Mining auction changes provide room for growth

1st March 2019 By: Khutso Maphatsoe - journalist

Mining auction changes provide room for growth

AUCTIONS Changes in the auction rules in mining resulted in enhanced participation in the auctioning process

Changes in auction rules with regard to mining have led to enhanced participation in the auction process and have provided a fillip for the auction process that has resulted in more mineral blocks being auctioned successfully, says auction house Riley Auctioneers director Kwanele Boltina.

These rules are in line with the Consumer Protection Act, No 68 of 2008, that works in favour of both the buyer and sellers at auctions.

It is expected that the bigger effect of these changes will be felt in 2019 and 2020, with some of the auctions possibly spilling over from 2018 to 2019.

According to Boltina, mine auctions meet its clients’ needs effectively. It needs an approach suited to the increasingly digitised world, as well as its global client base, and it helps support the efficiency of sourcing activities.

Mining auctions also offer opportunities to clients while providing a fair and competitive platform for sales. “Our customers have access to bidding data throughout an auction so they don’t need to worry about the risk of overextending themselves financially to secure a parcel. Looking back over the past ten years, we can be very proud of our achievement,” he says.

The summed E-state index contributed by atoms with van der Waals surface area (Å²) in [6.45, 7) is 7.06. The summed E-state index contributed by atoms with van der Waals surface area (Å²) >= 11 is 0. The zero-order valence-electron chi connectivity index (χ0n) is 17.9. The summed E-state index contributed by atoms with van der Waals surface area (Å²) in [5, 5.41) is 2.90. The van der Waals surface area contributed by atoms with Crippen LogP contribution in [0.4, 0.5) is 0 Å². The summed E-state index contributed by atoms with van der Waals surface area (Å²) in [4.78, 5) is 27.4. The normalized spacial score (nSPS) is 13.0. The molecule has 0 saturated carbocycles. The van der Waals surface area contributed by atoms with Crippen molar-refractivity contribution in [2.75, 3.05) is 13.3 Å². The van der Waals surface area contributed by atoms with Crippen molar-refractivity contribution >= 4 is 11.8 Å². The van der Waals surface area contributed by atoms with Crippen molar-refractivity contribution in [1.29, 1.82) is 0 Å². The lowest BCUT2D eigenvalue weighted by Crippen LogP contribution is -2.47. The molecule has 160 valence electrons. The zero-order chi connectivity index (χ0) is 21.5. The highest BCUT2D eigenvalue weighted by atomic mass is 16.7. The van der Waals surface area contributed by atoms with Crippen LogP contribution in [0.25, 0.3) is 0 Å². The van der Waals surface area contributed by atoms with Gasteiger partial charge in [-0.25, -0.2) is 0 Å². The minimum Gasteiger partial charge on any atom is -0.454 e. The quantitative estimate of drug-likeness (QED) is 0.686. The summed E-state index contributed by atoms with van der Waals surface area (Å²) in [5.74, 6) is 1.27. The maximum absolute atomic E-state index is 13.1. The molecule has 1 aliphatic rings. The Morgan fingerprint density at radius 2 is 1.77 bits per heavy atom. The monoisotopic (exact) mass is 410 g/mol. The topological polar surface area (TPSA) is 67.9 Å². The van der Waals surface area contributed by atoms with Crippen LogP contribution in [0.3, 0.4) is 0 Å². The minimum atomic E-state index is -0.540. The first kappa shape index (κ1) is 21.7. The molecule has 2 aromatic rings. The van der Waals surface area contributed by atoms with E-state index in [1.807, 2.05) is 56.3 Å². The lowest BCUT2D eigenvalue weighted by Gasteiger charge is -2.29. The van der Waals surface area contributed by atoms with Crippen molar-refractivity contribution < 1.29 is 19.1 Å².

He adds that the vast majority of producers, and even governments, have adopted auctions for at least a part of their overall sales mix.

Items often sold by mining companies include titanium and stainless steel ball valves, low-profile utility vehicles, stores and contents graders, as well as Toyota Land Cruisers and transformers.

Boltina adds that the current economic climate has resulted in the wider prevalence of auctions across a spectrum of industries in the country, since auctions offer a quick turnaround for urgent sales, while buyers are increasingly on the lookout for bargains.

However, he mentions that there is a need for more representation of transformed and black-owned auction houses, such as Riley Auctioneers, to “level the playing field”.

“The auction industry is a very monopolised space and, sadly, is still predominantly white-owned; however, with the current state of affairs and the new Mining Charter, we are hoping for a more transformed and competitive landscape in the near future, with equal and impartial involvement for all players,” he concludes.